Eighth, Congressional committees should follow up on the 9/11 Commission and the hearings held (all too quietly) not too long ago on the Saudi Arabia Accountability Act. They should study the subject of how, in the capitals of the West, the Arabs, and especially the Saudis, have bought influence. There should be undertaken a systematic study of every American ambassador to Saudi Arabia or to other Muslim oil states, including study of their reports to the State Department and their attempts to inform — or deliberately misinform — the American government and the American public. Their actions both while in office and in their retirement as “international business consultants with a particular interest in the Middle East,” as so many of them are called, should be carefully scrutinized. James Akins, Eugene Bird, Andrew Kilgore, the ex-C.I.A. agent Raymond Close, and a host of others should be called before Congress. Find out who is funding the Committee for the National Interest. Who pays for certain lectures? Who has received what, from whom, when? And this should also be done perhaps in London (certain members of Parliament have already been exposed as being on the Arab take) or Paris (well, we all know about Chirac, so scarcely need bother with him — but what about the lower level, the Roland Dumas level?) or Rome (everyone knows about Andreotti, but it was not merely a connection, unproved in a court but common knowledge, to the malavita, but his curious interest in promoting, at every juncture, the Arabs that bears looking into). As for the EU bureaucracy — well, why not find out a bit more about that den of iniquity, as Europe transmogrifies, hideously, into Eurabia?
Nine, if the Saudis can charge $40 or $40 a barrel for oil that costs less than $1 to lift, is it beyond the wit of the oil-consuming nations that supply the educated manpower on which the Saudis completely rely, that is, the West whose medical care and educational system the Saudis also rely, to do the same to them? Turnabout is fair play. Suppose, for example, every time a Saudi wished to visit the United States for medical care (the Mass General, the Children’s Hospital, the Mayo Clinic), he were to be charged not only the regular medical fees, but a “surcharge” that would be pegged as the same multiple of those medical expenses as the price charged for a barrel of Saudi oil is a multiple of the real cost of lifting that barrel? A $5,000 medical fee would have a surcharge of 40 times that, or $200,000. Unfair? Unworkable? Are you sure? Why is it any fairer than the Saudis who manage to charge oligopolistic rents because they are the swing producer — and who charge 40 times the cost of production? Why should not all the advanced Western powers together agree that even visits by Saudis to the U.S., to England, to France, to Italy, will be a very severely limited commodity — and will have to be paid for very considerably? This “surcharge” might be seen as a way of paying for the real cost of security now made necessary by Muslim terrorists. And any other means to discourage Saudi visits to the West — and to make clear that the Saudis (and other financers not only of terrorism, but of mosques in the West) are now pariahs, and will be treated as such, locked into their own Muslim world which, like the propagandist Tariq Ramadan, of course they cannot really bear (as Ramadan cannot bear not to reside in the West, and so has concocted Da”wa for a future Islamized Eurabia).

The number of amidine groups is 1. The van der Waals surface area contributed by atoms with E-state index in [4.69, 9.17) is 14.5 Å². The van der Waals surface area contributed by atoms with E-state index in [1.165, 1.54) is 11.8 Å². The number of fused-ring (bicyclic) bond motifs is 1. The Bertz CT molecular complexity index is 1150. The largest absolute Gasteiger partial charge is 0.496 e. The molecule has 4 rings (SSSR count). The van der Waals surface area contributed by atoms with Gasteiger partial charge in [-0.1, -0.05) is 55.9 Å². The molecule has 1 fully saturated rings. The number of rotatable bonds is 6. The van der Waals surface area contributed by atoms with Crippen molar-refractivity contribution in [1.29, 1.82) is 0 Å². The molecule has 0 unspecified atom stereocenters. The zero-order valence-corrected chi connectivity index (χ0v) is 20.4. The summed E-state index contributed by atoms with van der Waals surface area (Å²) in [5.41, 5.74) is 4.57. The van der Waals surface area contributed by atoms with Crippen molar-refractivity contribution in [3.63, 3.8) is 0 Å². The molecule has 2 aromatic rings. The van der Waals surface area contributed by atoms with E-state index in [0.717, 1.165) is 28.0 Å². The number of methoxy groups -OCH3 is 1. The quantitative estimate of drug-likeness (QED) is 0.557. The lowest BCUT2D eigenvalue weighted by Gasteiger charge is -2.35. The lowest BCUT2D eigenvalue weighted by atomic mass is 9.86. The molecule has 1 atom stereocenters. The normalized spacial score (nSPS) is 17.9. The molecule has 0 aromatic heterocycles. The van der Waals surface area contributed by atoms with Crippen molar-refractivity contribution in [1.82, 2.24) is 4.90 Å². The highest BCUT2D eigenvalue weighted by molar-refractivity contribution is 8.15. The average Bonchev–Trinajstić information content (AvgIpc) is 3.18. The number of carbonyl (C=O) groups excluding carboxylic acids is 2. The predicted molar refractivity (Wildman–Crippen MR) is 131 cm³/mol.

Ten through One Hundred: Use your own imagination, reader.